Last week we looked at the MIPS and APM programs within MACRA and who will be participating in which program. Today we’ll briefly cover some of the specific requirements to participate in the APM program and the incentives you’ll receive if you are qualified and participate as an APM.

As mentioned before, most people won’t participate in an APM, but will participate in MIPS. This is particularly true because even if you’re part of an ACO or other value based care program you may or may not qualify as what they call an Advanced APM. Last week we listed the various APM definitions for who could be an APM, but we didn’t include this other criteria that is required for an APM to be considered an Advanced APM.

  • Use Certified EHR
  • Base Payment on Quality
  • Bears Financial Risk or Medical Home Model

If you want to dig into the advanced APM criteria, you can do so in the APM webinars that CMS did. They dive into the nitty gritty details of each, but we’ll pass on covering them here since they’ve done a great job and it only applies to a small group of our readers.

If you do not qualify as an advanced APM, then you’ll need to participate in MIPS, but you’ll do so with some favorable MIPS scoring.

APM Incentives
For those organizations that qualify as an Advanced APM, starting in 2019 you’ll receive up to a 5% bonus. This bonus will continue through 2024. In 2026, the bonus will be replaced with a higher fee schedule update.

Worth noting is that the MACRA APM program creates extra incentives for those who are already participating in one of the value based reimbursement programs. The MACRA APM program does nothing to change the current APM functions or rewards values. The 5% bonus will be on top of what was already planned for APMs.

Plan of Action
If you think that you might be part of an organization or program that will qualify as an APM, you’ll need to figure out if you qualify as an advanced APM. You should be able to consult your ACO or other APM organization to find out if you’re considered an advanced APM or not. The key question you’ll want to ask is, Am I considered an Advanced APM or not? Only Advanced APMs are excluded from MIPS.

That’s the short overview of the APM program. Next week we’ll start talking about the MIPS program.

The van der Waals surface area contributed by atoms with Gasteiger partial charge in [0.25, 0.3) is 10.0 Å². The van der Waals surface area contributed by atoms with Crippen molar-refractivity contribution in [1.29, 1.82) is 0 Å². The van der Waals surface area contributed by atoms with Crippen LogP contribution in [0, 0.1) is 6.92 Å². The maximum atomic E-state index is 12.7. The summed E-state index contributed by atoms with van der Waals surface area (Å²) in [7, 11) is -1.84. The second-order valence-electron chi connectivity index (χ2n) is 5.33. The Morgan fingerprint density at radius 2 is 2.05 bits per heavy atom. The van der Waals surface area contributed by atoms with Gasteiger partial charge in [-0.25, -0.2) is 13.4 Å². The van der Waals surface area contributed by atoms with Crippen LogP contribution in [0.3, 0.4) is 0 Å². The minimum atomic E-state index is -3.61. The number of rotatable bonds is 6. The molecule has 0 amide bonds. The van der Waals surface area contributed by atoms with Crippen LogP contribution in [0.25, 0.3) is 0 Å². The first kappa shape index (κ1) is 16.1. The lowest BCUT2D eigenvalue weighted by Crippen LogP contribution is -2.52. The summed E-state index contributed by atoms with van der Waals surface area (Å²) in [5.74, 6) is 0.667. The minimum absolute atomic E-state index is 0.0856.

Be sure to check out all of our MACRA Monday blog posts where we dive into the details of the MACRA program.

MIPS or APMs … That Is The Question – MACRA Monday

Posted on August 1, 2016 I Written By

John Lynn is the Founder of the HealthcareScene.com blog network which currently consists of 10 blogs containing over 8000 articles with John having written over 4000 of the articles himself. These EMR and Healthcare IT related articles have been viewed over 16 million times. John also manages Healthcare IT Central and Healthcare IT Today, the leading career Health IT job board and blog. John is co-founder of InfluentialNetworks.com and Physia.com. John is highly involved in social media, and in addition to his blogs can also be found on Twitter: @techguy and @ehrandhit and LinkedIn.

As we outlined in the first entry of MACRA Monday, MACRA is broken down into two programs: APMs (Advanced Alternative Payment Models) and MIPS (Merit-based Incentive Payment System). The question your practice should be asking yourself is whether your practice will be participating in the MIPS or APM program. Practices will participate in one or the other, but not both.

Steve Sisko recently tweeted that CMS estimates only 4% of doctors will participate in MACRA as an APM. Regardless of the exact percentage, it’s clear that the majority of providers will need to worry about MIPS and won’t spend much time looking into the details of the APM program. As such, we’ll spend most of our MACRA Monday time diving into the details of MIPS and not APMs. However, in this post we will highlight what would make you qualify as an APM in case that applies to you.

Here’s CMS’ technical definition of who’s included in an APM:

  • CMS Innovation Center model
  • MSSP (Medicare Shared Savings Program)
  • Demonstration under the Health Care Quality Demonstration Program
  • Demonstration Required By Federal Law

In the CMS webinars, they offered this easier to understand list of who’s considered an advanced APM in 2017:

  • Shared Savings Program (Tracks 2 and 3)
  • Next Generation ACO Model
  • Comprehensive ESRD Care (CEC) (large dialysis organization agreement)
  • Comprehensive Primary Care Plus (CPC+)
  • Oncology Care Model (OCM) (two-sided risk track available in 2018)

Those are the details of who should be watching the APM program because they could be a participant. If you’re not participating in any of these programs, then you’ll not be taking part in the APM program. Next week we’ll dive into more details of other requirements to be what is considered an “Advanced APM”. Plus, we’ll dive into the benefits of participating as an advanced APM.